I came home tonight dead tired from my second job. Our little dog wanted out, so I let her wander the front yard as I prepared to write this post. Of course, the dog began barking--in her aging years she's seeing things that aren't there and naturally she barked at what she believes is there. I left my computer I went outside to investigate (because every so often, there is something there to bark at, a neighbor, a deer, our other cat...). Nope, she was barking at our minivan.
I decided to stay outside just in case she began barking again, which she did. And since I was alone under a cloudless sky, I decided to offer up a little prayer, which I'm wont to do every now and then. Not ten seconds into my semi-casual conversation with Deity, I saw a shooting star fall in the western sky. The above picture was taken in the vicinity of where it fell. It would have been impossible for me to actually get a picture of it. The above picture required I steady the camera on our back deck to compensate for the long exposure. Still, I like the photo.
As I watched the star fall, a thought hit me, and I was amazed at all the circumstances that came together for me to be standing next to my parked car looking in the general direction of west and seeing that incredible sight. Just me seeing it meant I needed to be outside. I wanted to be inside relaxing, preparing a blog post (since I didn't really know what to write about tonight...). And I had to be facing west. Had I been looking up at the eastern sky, I would have missed it.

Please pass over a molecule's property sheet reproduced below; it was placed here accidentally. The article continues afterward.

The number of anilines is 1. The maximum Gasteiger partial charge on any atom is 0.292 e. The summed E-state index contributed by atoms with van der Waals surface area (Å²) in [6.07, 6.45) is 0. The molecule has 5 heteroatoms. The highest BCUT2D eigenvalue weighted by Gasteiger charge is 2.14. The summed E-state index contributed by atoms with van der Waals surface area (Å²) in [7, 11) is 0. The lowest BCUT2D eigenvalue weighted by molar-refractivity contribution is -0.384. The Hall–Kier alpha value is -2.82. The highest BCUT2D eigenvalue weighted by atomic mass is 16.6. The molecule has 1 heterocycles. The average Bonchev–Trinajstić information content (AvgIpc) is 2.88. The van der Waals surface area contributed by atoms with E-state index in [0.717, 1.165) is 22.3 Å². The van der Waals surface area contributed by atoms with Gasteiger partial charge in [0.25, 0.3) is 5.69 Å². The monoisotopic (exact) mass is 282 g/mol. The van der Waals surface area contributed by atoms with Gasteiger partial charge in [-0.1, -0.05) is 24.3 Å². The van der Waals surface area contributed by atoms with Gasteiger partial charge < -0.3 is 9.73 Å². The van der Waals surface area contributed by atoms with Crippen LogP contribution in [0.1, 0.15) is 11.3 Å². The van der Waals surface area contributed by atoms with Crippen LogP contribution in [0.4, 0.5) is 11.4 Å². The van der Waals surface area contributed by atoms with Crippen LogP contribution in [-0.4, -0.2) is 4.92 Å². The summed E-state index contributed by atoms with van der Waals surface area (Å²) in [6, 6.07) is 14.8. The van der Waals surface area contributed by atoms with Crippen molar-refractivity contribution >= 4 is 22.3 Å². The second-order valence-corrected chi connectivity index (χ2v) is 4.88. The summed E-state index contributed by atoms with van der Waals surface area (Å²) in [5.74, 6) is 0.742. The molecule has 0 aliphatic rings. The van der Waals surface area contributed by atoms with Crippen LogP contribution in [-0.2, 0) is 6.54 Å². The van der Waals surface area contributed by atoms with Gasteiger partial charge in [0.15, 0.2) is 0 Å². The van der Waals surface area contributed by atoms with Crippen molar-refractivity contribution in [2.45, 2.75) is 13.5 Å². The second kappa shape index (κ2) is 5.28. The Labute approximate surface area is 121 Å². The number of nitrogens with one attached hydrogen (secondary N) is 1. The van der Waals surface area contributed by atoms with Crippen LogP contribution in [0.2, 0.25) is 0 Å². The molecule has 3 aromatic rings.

Of course, all these are things I did tonight to be able to watch one of nature's fireworks. The rest of the process probably took billions of years to orchestrate. That speck of matter, or however big it was--science was not my strong suit in school--traveled from somewhere to burn up in earth's atmosphere. It could have been man-made, some chunk of space junk that fell to earth. If that's the case, it was made from materials found on our planet, and depending on which theory you believe, that piece of material has existed for billions of years. Its placement in space and its return home took billions of years to take place.
Like I said, I was tired. And I know that the falling star would have happened had I been watching or not. I don't really consider it an answer to a prayer, or a way of God saying, "Hi." I just chuckled, thought of all the things that took place for it to happen and me to see it, and I enjoyed the moment. Then again, maybe it was God winking at me. I can buy that, too.